Diaper rash cream:This one goes without saying. Where there’s a baby, there are multiple diaper changes and the potential for diaper rash.
Nasal aspirator: This tool will help your baby breathe easier by removing excess mucous from his or her nose. Chris Campbell, Pharm.D., a clinical assistant professor at the University of Florida College of Pharmacy also recommends keeping saline drops to use with the aspirator.
Medicine Syringe: Having a medicine syringe will make it much easier to give your baby the proper amount of any liquid medications he or she may need. Syringes do not drip, and they make it easy to insert into your squirming baby’s mouth.
Digital thermometer: Having a working thermometer is crucial. Babies can run fevers for a variety of reasons, and it’s important that you are able to take determine your baby’s temperature if you believe it has spiked. For babies under 3 months, use a rectal thermometer for the most accurate reading.
Simethicone: Campbell recommends this OTC gas relief medication for babies.
Emergency contact phone numbers: Where else would you keep a list of medical contacts? In the event of an emergency, you won’t have time to rummage through your drawers looking for phone numbers.
Baby nail clippers: You’ll want to make sure your baby’s nails are trimmed so he or she does not scratch him or herself.
Benadryl: As your toddler starts to try new foods, it is good to keep Benadryl on hand in case of any allergic reactions, said Campbell. However, you should always consult your pediatrician first for children under 6.
Antibacterial ointment: As toddlers begin to walk and explore the world around them, they’re bound to rack up scratches and cuts. Applying antibacterial ointment to their “boo-boos” will sanitize any open wounds to prevent infection.
Bandages: After you disinfect your toddler’s wound with antibacterial ointment, you will want to apply a bandage to promote healing.
Calamine lotion: Calamine lotion helps to alleviate itchy rashes and irritated skin. Your toddler’s skin is sensitive, and calamine lotion will help soothe the itch.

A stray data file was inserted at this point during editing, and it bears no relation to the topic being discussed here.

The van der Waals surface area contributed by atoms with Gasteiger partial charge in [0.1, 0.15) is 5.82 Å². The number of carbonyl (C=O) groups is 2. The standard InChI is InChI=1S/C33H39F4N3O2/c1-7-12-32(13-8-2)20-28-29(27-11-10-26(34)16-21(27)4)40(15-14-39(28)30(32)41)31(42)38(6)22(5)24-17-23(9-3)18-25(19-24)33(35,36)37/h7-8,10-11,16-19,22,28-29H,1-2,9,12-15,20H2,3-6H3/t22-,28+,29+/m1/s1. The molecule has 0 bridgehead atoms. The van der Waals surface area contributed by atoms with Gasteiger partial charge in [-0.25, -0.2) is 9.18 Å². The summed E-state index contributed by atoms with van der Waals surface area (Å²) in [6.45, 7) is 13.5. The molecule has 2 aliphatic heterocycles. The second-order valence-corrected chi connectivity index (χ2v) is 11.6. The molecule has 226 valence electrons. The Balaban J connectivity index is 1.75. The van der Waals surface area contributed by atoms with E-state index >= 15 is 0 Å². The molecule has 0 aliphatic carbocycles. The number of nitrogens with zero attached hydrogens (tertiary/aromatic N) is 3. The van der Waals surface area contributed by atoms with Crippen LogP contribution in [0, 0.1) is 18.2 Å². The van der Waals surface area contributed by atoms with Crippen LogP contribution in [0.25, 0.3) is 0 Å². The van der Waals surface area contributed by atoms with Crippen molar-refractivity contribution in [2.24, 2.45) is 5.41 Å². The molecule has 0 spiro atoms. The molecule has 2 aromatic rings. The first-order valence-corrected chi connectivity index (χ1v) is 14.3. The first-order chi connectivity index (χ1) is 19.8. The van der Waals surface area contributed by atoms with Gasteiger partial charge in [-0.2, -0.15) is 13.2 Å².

Cotton balls: Using cotton balls is the easiest way to apply calamine lotion. Simply dab the cotton ball with the lotion, and apply to itchy areas.
Deodorant: As your child begins to grow up, he or she will experience the onset of puberty. Deodorant is important for preventing unwanted body odor.
Nail Clipper: Tweens are often active in sports and after-school activities. Trimming their nails will ensure their safety as well as prevent hang nails.
Chapstick/lip balm: It may be too early for girls to start wearing makeup during their tween years, but that won’t stop them from wanting to. Chapsticks and lip balms are great compromises that also nourish and hydrate their lips.
Face wash: Many teens are plagued with acne, or at least the occasional breakout or blemish. Washing their faces daily can help keep their skin clean and healthy.
Facial moisturizer: As teens grow and mature, it is important for them to take care of their skin, so it will stay looking youthful and healthy for years to come. Applying moisturizer will nourish their skin and keep it from becoming dry and flaky.
Tweezers: The teen years mean puberty, and puberty means hair growth — both wanted and unwanted. Having a pair of tweezers on hand will help your teen groom him or herself how he or she pleases.
Sanitary napkins/tampons: As teenaged girls experience the onset of their menstrual cycle, it’s important that they have the necessary products to deal with their monthly periods.
Makeup remover: Removing makeup every night before bed will help prevent breakouts and clogged pores.
Vitamins: It’s important that we supply our bodies with the necessary vitamins and minerals we may not be getting through our daily diets. Taking multi-vitamins or specific vitamins will help regulate our bodies and keep us healthy.
Aspirin: You never know when a headache or body ache is going to strike, so it is always a good idea to have aspirin handy.
For the whole family
Sunscreen: The Florida heat can be brutal, so it’s important to apply a sunscreen of at least 30 SPF daily to avoid sunburns and skin damage.
Vaseline: Vaseline is a multi-purpose product that can be used for everything from chapped lips to unruly eyebrows to dry skin.
Hydrogen peroxide: Minor injuries, like paper cuts, happen all the time. Keep hydrogen peroxide handy to sanitize any open wounds.
Bug spray: Everyone in your family can use bug spray (except for children under 2 months of age) with a DEET concentration between 10–30 percent.
Antacids and Imodium: For tummy troubles in family members older than 6, have antacids on hand to combat heartburn and Imodium for diarrhea.
Tylenol/Ibuprofen: Having these pain relievers/fever reducers in your medicine cabinet is a must.
What NOT to keep in your medicine cabinet
Ipecac: Ipecac used to be used to induce vomiting if children ingested something poisonous. However, Campbell said that caustic substances can actually cause more damage on the way back up, and if the poisonous substance ingested is causing the child to have a hard time breathing, they could end up breathing in the vomit.
Orajel: Previously given to soothe the sore gums of teething babies, Campbell said that Orajel is no longer recommended by the FDA.
Natural/home remedies involving alcohol or raw honey: Raw honey can cause botulism in children younger than 1, and alcohol should never be given to children.
*Always check with your doctor before giving any over-the-counter remedies.